Saturday, July 16, 2011


image from

Helen, daughter of Zeus and Leda thought.
She ached with their sorrow, she straightaway threw
Into the wine charming herbs. Then they would be
Drinking soothing sorrows, allaying anger
And the forgetting of all evil.
She in the krater mixt and all gulped down
The wine. And not for the whole day through
Would tears fall down their cheeks. Not even
If his Mother or Father fell down to death,
Nor is his bother, nor his beloved son were
Hacked to pieces shining blades in front his eyes.
Such was the knowledge of herbs the daughter
Egg hatched of cloud gathering Zeus, learnt from
Poludamna, she who overcomes many,
Wife of the Egyptian Thonos. A great many
Sorts of herbs bring forth the corn bearing land.
Many are mingled and overcome disease,
Others overcome and bring misery.

All the Egyptians understand and are healers
For they are all of the time of Paieon.

Remains of the temple to Menelaus and Helen in Sparta - image from

Helen is a favourite character of mine, not because of her alleged beauty, although I must admit that would surely be part of it. She was the daughter of Leda and Zeus. The cloud gatherer raped Leda and she gave 'birth' to two eggs. Out of one egg came the twins Castor and Polydeuces or the Dioskouroi. From the other egg came Helen and her sister Clytaemnestra. Clytaemnestra is an even more interesting character than Helen, and will hopefully be the topic of a later piece. Suffice to say she is one of the strongest women in Greek mythology, and her tale is the subject of the wonderful Orestia trilogy of Aeschylus, who died in Sicily when an eagle, mistaking his bald head for a rock, dropped a tortoise on it, hoping to crack the thick shell open.

We all know the tale of Helen. How Zeus wished to kill off the humans, and so allowed Eris, the personification of Strife, to roll the apple of discord inscribed with the one word Kalliste (the dative, or indirect object superlative of the word fair or beautiful, so it means to the fairest) amid the three goddesses Hera, Aphrodite and Athena. To settle the argument Paris was asked to be the judge. He was bribed with the hand of Helen in marriage. And this lead to the Trojan war.

What intrigues me in all this, is the tale told by Herodotus (book 2, 120) that Helen was never in Troy, but rather in Egypt. Ten years of war and sorrow and death followed. Much like the WMD and the war in Iraq. (As an aside I hope I live long enough to see the secret papers of the Australian cabinet released, petty maybe - but we all need a goal.)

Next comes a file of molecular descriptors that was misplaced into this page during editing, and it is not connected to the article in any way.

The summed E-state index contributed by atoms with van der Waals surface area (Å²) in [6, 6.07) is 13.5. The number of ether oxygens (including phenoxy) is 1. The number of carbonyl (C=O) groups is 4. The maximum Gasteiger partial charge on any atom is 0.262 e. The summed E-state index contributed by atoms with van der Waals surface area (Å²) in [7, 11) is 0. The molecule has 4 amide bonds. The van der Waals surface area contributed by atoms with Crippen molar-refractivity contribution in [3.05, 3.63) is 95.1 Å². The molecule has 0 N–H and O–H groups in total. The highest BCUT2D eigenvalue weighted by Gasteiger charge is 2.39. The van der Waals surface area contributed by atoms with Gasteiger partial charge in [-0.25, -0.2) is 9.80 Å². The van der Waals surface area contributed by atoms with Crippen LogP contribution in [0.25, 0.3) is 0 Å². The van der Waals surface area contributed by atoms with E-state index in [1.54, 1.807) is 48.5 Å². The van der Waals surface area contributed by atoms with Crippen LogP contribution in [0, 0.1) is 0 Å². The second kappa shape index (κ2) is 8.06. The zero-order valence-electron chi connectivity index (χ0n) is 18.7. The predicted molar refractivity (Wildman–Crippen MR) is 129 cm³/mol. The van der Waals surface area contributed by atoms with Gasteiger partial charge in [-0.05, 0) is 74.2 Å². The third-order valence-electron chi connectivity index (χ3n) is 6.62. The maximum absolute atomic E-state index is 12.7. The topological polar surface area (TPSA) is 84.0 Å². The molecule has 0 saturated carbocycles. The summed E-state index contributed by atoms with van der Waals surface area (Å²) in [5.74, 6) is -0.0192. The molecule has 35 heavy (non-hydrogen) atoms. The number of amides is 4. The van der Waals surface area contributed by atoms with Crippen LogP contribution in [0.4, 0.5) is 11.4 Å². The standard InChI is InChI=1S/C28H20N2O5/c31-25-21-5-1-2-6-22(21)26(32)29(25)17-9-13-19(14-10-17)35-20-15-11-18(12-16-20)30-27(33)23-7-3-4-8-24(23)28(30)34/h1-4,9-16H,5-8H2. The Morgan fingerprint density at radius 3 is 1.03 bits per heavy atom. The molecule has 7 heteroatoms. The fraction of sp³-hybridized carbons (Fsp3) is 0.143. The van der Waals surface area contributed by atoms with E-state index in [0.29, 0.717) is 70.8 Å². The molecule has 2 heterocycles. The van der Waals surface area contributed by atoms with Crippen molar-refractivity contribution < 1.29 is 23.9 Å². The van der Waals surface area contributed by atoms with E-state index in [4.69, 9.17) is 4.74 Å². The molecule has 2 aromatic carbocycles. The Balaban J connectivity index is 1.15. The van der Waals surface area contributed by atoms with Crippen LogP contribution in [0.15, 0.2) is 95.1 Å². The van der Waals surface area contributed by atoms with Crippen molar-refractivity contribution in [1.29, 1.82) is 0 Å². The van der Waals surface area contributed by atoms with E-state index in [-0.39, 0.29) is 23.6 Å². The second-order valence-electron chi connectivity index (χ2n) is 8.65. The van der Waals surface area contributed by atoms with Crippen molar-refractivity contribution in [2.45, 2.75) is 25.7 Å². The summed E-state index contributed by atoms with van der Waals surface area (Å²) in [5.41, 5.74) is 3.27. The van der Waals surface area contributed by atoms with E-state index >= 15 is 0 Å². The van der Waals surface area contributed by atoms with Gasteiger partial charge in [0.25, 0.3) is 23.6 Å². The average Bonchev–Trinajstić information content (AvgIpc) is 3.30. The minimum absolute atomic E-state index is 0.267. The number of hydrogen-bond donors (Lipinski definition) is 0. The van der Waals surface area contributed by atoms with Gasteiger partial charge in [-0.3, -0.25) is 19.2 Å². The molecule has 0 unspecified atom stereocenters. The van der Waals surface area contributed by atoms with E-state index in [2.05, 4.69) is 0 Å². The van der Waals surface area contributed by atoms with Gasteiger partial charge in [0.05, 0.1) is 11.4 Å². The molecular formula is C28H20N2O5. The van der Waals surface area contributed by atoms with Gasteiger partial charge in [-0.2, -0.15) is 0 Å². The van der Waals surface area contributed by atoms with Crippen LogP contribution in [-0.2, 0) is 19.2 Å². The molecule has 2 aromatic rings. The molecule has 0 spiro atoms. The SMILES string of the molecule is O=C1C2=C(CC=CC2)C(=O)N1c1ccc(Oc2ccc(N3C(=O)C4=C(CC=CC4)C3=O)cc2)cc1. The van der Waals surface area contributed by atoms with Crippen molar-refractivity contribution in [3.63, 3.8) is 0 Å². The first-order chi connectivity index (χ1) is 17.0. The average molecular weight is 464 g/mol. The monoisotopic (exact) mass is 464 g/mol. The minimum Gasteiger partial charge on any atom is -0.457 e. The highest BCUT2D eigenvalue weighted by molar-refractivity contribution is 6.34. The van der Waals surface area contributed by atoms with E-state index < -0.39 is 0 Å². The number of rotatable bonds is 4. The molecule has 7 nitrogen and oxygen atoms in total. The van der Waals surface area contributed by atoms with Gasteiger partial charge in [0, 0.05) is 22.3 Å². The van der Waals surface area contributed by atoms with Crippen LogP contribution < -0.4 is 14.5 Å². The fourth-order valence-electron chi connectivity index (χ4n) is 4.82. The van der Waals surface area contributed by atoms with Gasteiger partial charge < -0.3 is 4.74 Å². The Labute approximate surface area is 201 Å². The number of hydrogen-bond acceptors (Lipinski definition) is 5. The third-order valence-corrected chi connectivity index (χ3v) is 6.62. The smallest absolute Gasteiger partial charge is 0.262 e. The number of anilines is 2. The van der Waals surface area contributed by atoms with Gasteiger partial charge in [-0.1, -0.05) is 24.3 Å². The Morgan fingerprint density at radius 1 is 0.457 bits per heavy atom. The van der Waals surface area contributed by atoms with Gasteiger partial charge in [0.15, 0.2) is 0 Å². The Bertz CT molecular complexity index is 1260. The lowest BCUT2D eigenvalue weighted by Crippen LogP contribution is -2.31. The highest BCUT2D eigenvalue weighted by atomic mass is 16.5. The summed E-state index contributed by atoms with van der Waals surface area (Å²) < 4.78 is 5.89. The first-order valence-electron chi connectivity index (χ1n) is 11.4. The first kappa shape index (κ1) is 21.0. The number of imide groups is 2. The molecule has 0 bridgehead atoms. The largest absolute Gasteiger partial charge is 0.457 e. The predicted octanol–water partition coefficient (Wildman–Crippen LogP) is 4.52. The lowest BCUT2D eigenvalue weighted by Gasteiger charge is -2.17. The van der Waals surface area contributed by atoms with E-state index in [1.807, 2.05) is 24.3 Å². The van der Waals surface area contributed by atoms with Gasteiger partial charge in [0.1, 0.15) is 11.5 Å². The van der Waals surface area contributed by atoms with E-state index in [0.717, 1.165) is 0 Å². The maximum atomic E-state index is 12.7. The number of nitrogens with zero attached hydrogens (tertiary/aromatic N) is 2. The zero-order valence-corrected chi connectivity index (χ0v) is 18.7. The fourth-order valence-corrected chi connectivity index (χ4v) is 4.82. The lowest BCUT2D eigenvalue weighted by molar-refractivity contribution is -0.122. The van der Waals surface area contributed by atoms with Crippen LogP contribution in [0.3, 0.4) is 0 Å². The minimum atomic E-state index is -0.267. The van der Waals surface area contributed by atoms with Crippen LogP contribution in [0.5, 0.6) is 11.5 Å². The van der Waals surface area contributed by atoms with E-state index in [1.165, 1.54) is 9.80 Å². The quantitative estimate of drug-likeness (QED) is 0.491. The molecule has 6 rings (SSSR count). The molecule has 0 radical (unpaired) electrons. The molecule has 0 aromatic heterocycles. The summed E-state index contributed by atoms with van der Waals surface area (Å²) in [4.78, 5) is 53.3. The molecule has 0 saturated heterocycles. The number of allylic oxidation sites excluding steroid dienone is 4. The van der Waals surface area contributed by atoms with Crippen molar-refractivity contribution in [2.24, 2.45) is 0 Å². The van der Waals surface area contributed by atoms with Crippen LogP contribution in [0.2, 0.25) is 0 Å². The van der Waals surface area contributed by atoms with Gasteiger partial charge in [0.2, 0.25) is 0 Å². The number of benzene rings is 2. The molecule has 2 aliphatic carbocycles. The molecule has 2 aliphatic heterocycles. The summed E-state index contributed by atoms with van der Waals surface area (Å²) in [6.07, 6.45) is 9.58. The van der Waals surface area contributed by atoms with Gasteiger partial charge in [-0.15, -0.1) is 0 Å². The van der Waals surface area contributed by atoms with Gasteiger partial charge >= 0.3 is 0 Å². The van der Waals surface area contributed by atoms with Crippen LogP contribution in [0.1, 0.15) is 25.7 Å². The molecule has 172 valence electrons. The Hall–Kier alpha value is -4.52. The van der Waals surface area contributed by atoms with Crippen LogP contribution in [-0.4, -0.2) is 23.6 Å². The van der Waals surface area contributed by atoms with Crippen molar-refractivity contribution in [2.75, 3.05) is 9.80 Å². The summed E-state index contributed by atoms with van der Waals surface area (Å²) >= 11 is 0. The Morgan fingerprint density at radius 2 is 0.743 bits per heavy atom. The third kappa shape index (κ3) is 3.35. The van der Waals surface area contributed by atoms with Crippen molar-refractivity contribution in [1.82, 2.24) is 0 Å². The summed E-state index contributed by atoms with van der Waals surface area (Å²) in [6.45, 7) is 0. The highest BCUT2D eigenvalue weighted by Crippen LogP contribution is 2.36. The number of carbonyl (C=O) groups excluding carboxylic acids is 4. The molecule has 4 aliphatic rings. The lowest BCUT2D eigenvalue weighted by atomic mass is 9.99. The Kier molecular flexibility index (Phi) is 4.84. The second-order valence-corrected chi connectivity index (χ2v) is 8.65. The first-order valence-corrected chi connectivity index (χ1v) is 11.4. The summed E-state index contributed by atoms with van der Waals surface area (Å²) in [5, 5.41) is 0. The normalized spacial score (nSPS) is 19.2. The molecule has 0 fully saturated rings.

This section I have translated is from the Odyssey, Book 4 starting at line 219. It tells of Telemachus searching for information about his long absent father. He goes to Sparta to speak with Menelaus, and the discussions of what happened during and after the war make them sad. Helen then adds some drugs to their wine, and this seems to be some type of opiod which defeats their sorrow. So strong it is that one would not even shed a tear to see their children hacked to pieces in front of them. Pretty strong stuff indeed.

Some points to consider. Poludamna means 'she overcomes many' - overcoming disease or overcoming life. The Greek word used has many meanings, but they seem to revolve around the idea of taming, and is used to describe making a wife. The word Nepenthes is something like soothing sorrows. I used the word charming, as it is one of the epithets Homer uses to describe Troy. The word Chalko (the ch is pronounced like in the Scottish loch, and the O at the end is the letter omega, long or big O - so it is the long O sound) means copper, but is used in this situation in the same way we would say a person was gunned down.

Unless you are a Greek geek you will probably not enjoy this as much as I enjoyed translating, but either way I hope you enjoy.